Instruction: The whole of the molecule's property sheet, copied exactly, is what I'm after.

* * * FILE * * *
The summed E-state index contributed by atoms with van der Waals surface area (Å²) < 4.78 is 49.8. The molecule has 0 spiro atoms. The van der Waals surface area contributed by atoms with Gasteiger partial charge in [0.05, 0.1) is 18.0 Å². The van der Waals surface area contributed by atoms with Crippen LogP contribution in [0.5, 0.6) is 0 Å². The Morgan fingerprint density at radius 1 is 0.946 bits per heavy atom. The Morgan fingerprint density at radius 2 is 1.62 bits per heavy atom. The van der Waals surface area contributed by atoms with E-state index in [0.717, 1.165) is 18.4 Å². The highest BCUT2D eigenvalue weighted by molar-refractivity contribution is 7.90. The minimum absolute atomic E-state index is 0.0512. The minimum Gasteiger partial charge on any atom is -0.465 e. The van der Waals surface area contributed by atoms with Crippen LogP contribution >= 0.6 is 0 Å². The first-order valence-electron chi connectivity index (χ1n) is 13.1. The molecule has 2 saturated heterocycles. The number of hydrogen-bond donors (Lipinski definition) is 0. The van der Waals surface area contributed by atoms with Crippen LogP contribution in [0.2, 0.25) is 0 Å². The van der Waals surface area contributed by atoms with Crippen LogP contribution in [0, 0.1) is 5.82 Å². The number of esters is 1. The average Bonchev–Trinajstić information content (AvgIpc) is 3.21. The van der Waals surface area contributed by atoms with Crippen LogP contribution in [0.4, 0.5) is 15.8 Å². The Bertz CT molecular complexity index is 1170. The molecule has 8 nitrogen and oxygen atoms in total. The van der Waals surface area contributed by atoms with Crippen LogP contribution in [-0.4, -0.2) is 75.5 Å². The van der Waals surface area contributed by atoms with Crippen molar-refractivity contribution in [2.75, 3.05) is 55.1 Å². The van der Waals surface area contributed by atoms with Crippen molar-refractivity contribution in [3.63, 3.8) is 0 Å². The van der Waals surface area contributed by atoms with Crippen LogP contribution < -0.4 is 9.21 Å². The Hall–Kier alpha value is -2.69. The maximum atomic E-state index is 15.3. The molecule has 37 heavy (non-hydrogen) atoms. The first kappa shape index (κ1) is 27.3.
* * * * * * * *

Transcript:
The summed E-state index contributed by atoms with van der Waals surface area (Å²) < 4.78 is 49.8. The molecule has 0 spiro atoms. The van der Waals surface area contributed by atoms with Gasteiger partial charge in [0.05, 0.1) is 18.0 Å². The van der Waals surface area contributed by atoms with Crippen LogP contribution in [0.5, 0.6) is 0 Å². The Morgan fingerprint density at radius 1 is 0.946 bits per heavy atom. The Morgan fingerprint density at radius 2 is 1.62 bits per heavy atom. The van der Waals surface area contributed by atoms with E-state index in [0.717, 1.165) is 18.4 Å². The highest BCUT2D eigenvalue weighted by molar-refractivity contribution is 7.90. The minimum absolute atomic E-state index is 0.0512. The minimum Gasteiger partial charge on any atom is -0.465 e. The van der Waals surface area contributed by atoms with Crippen LogP contribution >= 0.6 is 0 Å². The first-order valence-electron chi connectivity index (χ1n) is 13.1. The molecule has 2 saturated heterocycles. The number of hydrogen-bond donors (Lipinski definition) is 0. The van der Waals surface area contributed by atoms with Crippen LogP contribution in [0.2, 0.25) is 0 Å². The van der Waals surface area contributed by atoms with Crippen LogP contribution in [0, 0.1) is 5.82 Å². The number of esters is 1. The average Bonchev–Trinajstić information content (AvgIpc) is 3.21. The van der Waals surface area contributed by atoms with Crippen LogP contribution in [0.4, 0.5) is 15.8 Å². The Bertz CT molecular complexity index is 1170. The molecule has 8 nitrogen and oxygen atoms in total. The van der Waals surface area contributed by atoms with Crippen LogP contribution in [-0.4, -0.2) is 75.5 Å². The van der Waals surface area contributed by atoms with Crippen molar-refractivity contribution in [2.75, 3.05) is 55.1 Å². The van der Waals surface area contributed by atoms with Crippen molar-refractivity contribution in [3.63, 3.8) is 0 Å². The van der Waals surface area contributed by atoms with Crippen LogP contribution < -0.4 is 9.21 Å². The Hall–Kier alpha value is -2.69. The maximum atomic E-state index is 15.3. The molecule has 37 heavy (non-hydrogen) atoms. The first kappa shape index (κ1) is 27.3.